Mass Media

Everyone has a voice and everyone has always had a voice. The challenge in the past is that very few people would actually hear your voice unless you managed to get yourself out in front of the major networks. Sure, there were small community newspaper and local access television, but it was still a challenge for the average citizen to make their way into those channels. But times have changed and the biggest driver of this change has been the Internet.

And this phenomenon of everyone having the opportunity to get up on a soapbox to tell their story or to express themselves continues to expand and grow with each passing day.

Newspapers, Magazines and Blogs

When I started my first online newsletter way back in 1999, my primary ambitions to write for a living led me to believe that I had to write for a newspaper or a magazine of some sort. I thought that I would head down a path that would eventually have me writing for the Vancouver Sun or something similar. Needless to say, a lot has changed since 1999.

These days, blogs are thriving and the “traditional” newspapers are struggling. The Internet has had the dramatic effect of leveling the playing field, since anyone can have their own website for virtually no money at all. To be fair, some of the most popular blogs on the Internet are just as large and arguably even more legitimate than their traditional counterparts. A tech site like The Verge has a large staff and a huge budget. The Gawker Media empire is another example.

The thing is that people who have gone through the more traditional media system may have a different understanding of “journalistic integrity” than those who partake in so-called “citizen journalism.” I’m not saying that all traditional journalists adhere to a high ethical standard, but they are at the mercy of their editors and higher-ups. If you run your own blog, you have to answer to no one but yourself.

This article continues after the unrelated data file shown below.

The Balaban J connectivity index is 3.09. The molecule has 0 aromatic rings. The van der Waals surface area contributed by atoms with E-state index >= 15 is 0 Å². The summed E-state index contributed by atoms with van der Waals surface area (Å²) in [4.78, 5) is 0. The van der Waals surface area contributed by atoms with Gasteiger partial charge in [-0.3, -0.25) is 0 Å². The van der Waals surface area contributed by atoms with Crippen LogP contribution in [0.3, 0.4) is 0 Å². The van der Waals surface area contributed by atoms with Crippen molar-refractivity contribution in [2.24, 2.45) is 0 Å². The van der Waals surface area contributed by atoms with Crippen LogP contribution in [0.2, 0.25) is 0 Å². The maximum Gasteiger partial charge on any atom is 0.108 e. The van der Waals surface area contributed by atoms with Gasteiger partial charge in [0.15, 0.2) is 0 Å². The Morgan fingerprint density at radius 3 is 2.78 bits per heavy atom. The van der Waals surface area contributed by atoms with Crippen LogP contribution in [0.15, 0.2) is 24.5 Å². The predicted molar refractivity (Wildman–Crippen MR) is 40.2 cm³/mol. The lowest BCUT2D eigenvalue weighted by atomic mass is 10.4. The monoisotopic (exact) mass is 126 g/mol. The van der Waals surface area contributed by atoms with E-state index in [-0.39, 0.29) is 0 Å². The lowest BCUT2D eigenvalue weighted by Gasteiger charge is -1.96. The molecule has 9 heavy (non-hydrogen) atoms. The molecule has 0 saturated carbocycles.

Video Killed the Radio Star

It started with primarily text-based blogs that may have a few images, because that’s what was available to the average citizen wanting to have their voice heard. But then, further barriers to entry were torn down. “Radio” wasn’t restricted to the AM and FM dial anymore, because people could host their own podcasts. And “TV” was no longer restricted to the box in the living room, because were introduced to services like YouTube.

You could buy a cheap camcorder or webcam, record your video, and upload it for everyone to see. When I attended the 2006 Gemini Awards, I stood alongside people from major TV networks. My video was of poorer quality, but I was there and I was treated no differently. Absolutely, YouTube is filled with a lot of poor quality content, but then the videos we do for MEGATechNews have very high production value. Again, you have these larger “blogs” that produce broadcast quality material… but it’s all recorded and viewed after the fact.

Going Live in 3… 2…

Most recently, technology has advanced once again. Writing words and uploaded pre-recorded videos are still very viable forms of democratized mass media, but people don’t to only read, hear and see things that happened some time in the past. They want it live, like the 24 hour news cycle. Live streaming was a quirky idea when busted on the scene, but it’s quickly becoming the thing to do. Many people stream their gaming on or whatever else on

The Expanding Democratization of Mass Media - YouTube Live

YouTube has allowed very large companies to present live events on the site for a little while, but even that bar has now been lowered. Last week, it was announced that you only need 100 subscribers to host a live event on YouTube. Considering the reach of a site like YouTube, that’s a really big deal… and you don’t even have to pay for the service. We’ve seen the live stream of major press conferences and notable music concerts, but now you can stream your own local event too.

This ongoing expansion is inherently a double-edged sword. By further democratizing mass media, it means that anyone with an Internet connection has the opportunity to have their voice heard and their viewpoint seen. It’ll be like walking into a large auditorium where everyone is screaming at the top of their lungs, trying to everyone else’s attention. The task then falls on you to filter out the noise and focus on the signal.

And, for better or for worse, that task is only going to get harder.